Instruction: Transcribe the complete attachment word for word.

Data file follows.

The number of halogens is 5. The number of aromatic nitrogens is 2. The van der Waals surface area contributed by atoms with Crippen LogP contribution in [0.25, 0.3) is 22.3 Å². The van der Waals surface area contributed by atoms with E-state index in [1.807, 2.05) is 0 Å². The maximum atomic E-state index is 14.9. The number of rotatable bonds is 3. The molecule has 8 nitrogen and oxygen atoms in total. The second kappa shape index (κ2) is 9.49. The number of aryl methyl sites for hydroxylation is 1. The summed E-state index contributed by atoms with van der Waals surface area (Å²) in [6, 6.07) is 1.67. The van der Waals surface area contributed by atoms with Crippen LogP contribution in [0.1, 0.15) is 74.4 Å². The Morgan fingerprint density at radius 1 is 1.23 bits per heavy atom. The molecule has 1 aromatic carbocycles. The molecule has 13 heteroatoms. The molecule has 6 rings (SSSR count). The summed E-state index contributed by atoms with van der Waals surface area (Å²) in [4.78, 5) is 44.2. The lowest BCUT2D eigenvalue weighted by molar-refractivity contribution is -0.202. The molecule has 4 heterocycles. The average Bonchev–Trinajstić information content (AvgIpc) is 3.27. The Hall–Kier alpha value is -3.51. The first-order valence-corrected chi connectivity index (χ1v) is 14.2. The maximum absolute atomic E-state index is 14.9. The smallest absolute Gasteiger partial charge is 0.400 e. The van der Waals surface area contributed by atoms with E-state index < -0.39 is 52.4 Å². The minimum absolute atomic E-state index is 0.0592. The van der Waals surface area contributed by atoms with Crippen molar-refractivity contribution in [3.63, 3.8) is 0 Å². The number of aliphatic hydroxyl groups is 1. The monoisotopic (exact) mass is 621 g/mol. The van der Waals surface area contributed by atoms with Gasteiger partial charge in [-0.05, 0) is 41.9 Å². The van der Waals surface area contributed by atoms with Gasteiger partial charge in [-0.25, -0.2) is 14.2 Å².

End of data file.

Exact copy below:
The number of halogens is 5. The number of aromatic nitrogens is 2. The van der Waals surface area contributed by atoms with Crippen LogP contribution in [0.25, 0.3) is 22.3 Å². The van der Waals surface area contributed by atoms with E-state index in [1.807, 2.05) is 0 Å². The maximum atomic E-state index is 14.9. The number of rotatable bonds is 3. The molecule has 8 nitrogen and oxygen atoms in total. The second kappa shape index (κ2) is 9.49. The number of aryl methyl sites for hydroxylation is 1. The summed E-state index contributed by atoms with van der Waals surface area (Å²) in [6, 6.07) is 1.67. The van der Waals surface area contributed by atoms with Crippen LogP contribution in [0.1, 0.15) is 74.4 Å². The Morgan fingerprint density at radius 1 is 1.23 bits per heavy atom. The molecule has 1 aromatic carbocycles. The molecule has 13 heteroatoms. The molecule has 6 rings (SSSR count). The summed E-state index contributed by atoms with van der Waals surface area (Å²) in [4.78, 5) is 44.2. The lowest BCUT2D eigenvalue weighted by molar-refractivity contribution is -0.202. The molecule has 4 heterocycles. The average Bonchev–Trinajstić information content (AvgIpc) is 3.27. The Hall–Kier alpha value is -3.51. The first-order valence-corrected chi connectivity index (χ1v) is 14.2. The maximum absolute atomic E-state index is 14.9. The smallest absolute Gasteiger partial charge is 0.400 e. The van der Waals surface area contributed by atoms with E-state index < -0.39 is 52.4 Å². The minimum absolute atomic E-state index is 0.0592. The van der Waals surface area contributed by atoms with Crippen molar-refractivity contribution in [3.63, 3.8) is 0 Å². The number of aliphatic hydroxyl groups is 1. The monoisotopic (exact) mass is 621 g/mol. The van der Waals surface area contributed by atoms with Gasteiger partial charge in [-0.05, 0) is 41.9 Å². The van der Waals surface area contributed by atoms with Gasteiger partial charge in [-0.25, -0.2) is 14.2 Å².